US men solid in world gymnastics qualifying
GLASGOW, Scotland (AP) Alex Naddour watched his buddies labor through one skittish pommel horse routine after another, none with any particular degree of precision or artistry.
The good vibes surrounding the somewhat patchwork U.S. men’s gymnastics team were gone. The seemingly comfy spot in the team finals and the automatic spot in next summer’s Olympics suddenly didn’t quite feel so comfy.
Naddour, the rare American who seems to actually enjoy the 45 seconds of lactic acid torture that is the pommel horse, smiled. This is kind of his thing.
”Some guys when they feel the pressure, they get tight,” Naddour said. ”For me, I look at each guy in the eyes and I tell myself I’m not going to mess up, I’m going to do it for all these guys right here.”
Sliding from one side of the horse to the other with a controlled flair rare for an American, Naddour calmly put together a routine that cemented a trip to Rio next August and allowed the U.S. men’s program to exhale.
The six-man group missing Olympic veterans Sam Mikulak, Jake Dalton and John Orozco finished qualifying in fifth place with a total of 350.322. The Americans will be joined in the finals and by Japan, China, Britain, Russia, Switzerland, Brazil and South Korea. The U.S. officially moved on after Naddour posted a passport-punching 15.266 on pommels, the final routine on the final rotation that capped an uneven but gritty performance.
”I love a good fight,” Chris Brooks said.
Good thing, because the U.S. was in one for much of the afternoon.
Rising star Donnell Whittenburg battled a cold and a series of wobbles, including a memorable brawl with the parallel bars where his massive arms nearly turned one of the poles into splinters as he tried to hold on. The resilient Brooks, added to the team when Mikulak sprained an ankle a few weeks ago, tried to ignore the searing pain in his left shoulder when not serving as the de facto cheerleader. Danell Leyva, a bronze medalist in the all-around at the 2012 Olympics, showed extended flashes of the brilliance that has appeared only occasionally since his triumph in London three years ago while earning a spot in the all-around final.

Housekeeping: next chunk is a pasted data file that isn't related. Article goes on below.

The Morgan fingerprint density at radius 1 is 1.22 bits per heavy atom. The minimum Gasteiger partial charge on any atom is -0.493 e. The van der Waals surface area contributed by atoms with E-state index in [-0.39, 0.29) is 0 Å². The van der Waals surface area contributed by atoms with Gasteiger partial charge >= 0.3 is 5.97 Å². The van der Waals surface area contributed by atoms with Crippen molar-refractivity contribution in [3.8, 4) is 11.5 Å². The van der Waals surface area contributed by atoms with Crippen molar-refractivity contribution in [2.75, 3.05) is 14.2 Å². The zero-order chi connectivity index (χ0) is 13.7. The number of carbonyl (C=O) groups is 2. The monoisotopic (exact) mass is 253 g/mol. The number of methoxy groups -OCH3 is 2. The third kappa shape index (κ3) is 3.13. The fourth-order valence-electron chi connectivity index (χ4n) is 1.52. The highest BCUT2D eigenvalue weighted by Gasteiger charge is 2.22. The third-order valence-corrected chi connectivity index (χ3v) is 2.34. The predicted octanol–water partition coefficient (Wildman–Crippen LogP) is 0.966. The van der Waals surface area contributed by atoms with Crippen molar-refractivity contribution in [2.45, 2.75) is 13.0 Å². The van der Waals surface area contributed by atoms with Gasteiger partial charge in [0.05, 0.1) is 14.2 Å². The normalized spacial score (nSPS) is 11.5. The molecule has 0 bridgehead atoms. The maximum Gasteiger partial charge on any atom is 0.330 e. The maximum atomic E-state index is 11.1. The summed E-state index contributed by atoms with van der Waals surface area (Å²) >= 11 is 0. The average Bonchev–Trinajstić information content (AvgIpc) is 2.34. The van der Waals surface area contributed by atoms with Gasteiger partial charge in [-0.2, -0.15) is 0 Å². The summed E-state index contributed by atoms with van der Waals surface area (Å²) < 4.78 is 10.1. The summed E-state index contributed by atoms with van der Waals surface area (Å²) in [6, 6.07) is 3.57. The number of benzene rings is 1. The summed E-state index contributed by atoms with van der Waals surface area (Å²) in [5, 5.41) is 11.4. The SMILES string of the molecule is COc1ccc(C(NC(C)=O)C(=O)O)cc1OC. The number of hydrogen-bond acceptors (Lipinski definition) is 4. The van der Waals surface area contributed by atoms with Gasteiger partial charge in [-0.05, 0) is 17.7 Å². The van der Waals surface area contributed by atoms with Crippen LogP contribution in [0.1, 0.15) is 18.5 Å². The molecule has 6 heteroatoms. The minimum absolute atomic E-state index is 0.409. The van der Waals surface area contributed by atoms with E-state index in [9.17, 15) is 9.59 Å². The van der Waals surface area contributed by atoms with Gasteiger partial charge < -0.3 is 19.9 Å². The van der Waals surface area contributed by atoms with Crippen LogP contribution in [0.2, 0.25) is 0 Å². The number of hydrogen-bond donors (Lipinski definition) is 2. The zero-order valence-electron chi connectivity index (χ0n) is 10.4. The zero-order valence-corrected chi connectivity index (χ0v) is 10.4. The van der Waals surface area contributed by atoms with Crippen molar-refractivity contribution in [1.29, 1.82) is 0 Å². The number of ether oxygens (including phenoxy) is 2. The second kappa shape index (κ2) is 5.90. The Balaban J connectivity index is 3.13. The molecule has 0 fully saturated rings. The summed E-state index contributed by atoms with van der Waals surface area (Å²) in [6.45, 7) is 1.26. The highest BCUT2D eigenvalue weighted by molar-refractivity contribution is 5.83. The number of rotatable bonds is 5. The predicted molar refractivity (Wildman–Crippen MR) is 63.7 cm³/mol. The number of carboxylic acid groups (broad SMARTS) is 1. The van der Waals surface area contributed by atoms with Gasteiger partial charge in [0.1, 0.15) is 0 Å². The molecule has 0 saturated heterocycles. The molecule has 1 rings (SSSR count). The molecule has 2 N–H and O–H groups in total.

It wasn’t perfect and it wasn’t always pretty. That can wait until Rio. This was about survival for a team minus some vital parts from the group that captured bronze at worlds a year ago. Yet the U.S. survived to remain firmly in the pack behind front-runners China and Japan.
The top of the podium is likely out of reach. That third step, however, remains in sight. Three days after a sloppy training session, one that included Paul Ruggeri laughing in frustration during his floor exercise, the U.S. regrouped. They’ve been doing this long enough to know the difference between a tough day and a bad one. It’s why national team coordinator Kevin Mazeika didn’t feel the need for a pep talk.
”They do their best gymnastics when they’re not too tight,” Mazeika said. ”I don’t micromanage that. I let them be themselves.”
The Americans looked loose, breezing through still rings and vault before things started to get shaky. Brooks’ bum shoulder kept him from making the lift he needed on parallel bars, and his 12.933 put the U.S. in the need of a big score to offset it.
Enter Leyva was the world champion in the event back in 2011, when he was a teenager. Not anymore. The 23-year-old remains a work in progress, but his athletically aggressive set produced a 15.633. Twenty minutes later Leyva was at it again, soaring over the high bar in what is the gymnastics version of the half-pipe, a series of turns and daring flips that seems to connect with Leyva’s inner showman. He drilled his landing and received a massive hug from stepfather and coach Yin Alvarez.
Leyva’s 15.566 was the highest of the meet and the highlight of an all-around total that put him fourth overall and placed him in the premier group with Japan’s incomparable Koehi Uchimura for the all-around finals on Friday.
”It wasn’t the best and that’s what I needed,” Leyva said. ”I need to have something to look forward to. I need to know I didn’t do my best.”
A sentiment echoed by the rest of a team that will have to find a way past Russia and the rapidly improving Brits if it wants to find its way onto the medal stand Wednesday. It’s telling that the group which has spoken incessantly about its depth since London needed it more than ever. The highest U.S. score on each event was spread among five different gymnasts, and Leyva, Naddour, Whittenburg, Brooks and Brandon Wynn all advanced to at least one event final.
The chase for individual glory can wait. For now they’ll settle for a mix of relief and guarded optimism.
”We did our job today, we’re going to Rio,” Whittenburg said. ”But we still have more jobs ahead of us.”
Follow Will Graves at www.twitter.com/WillGravesAP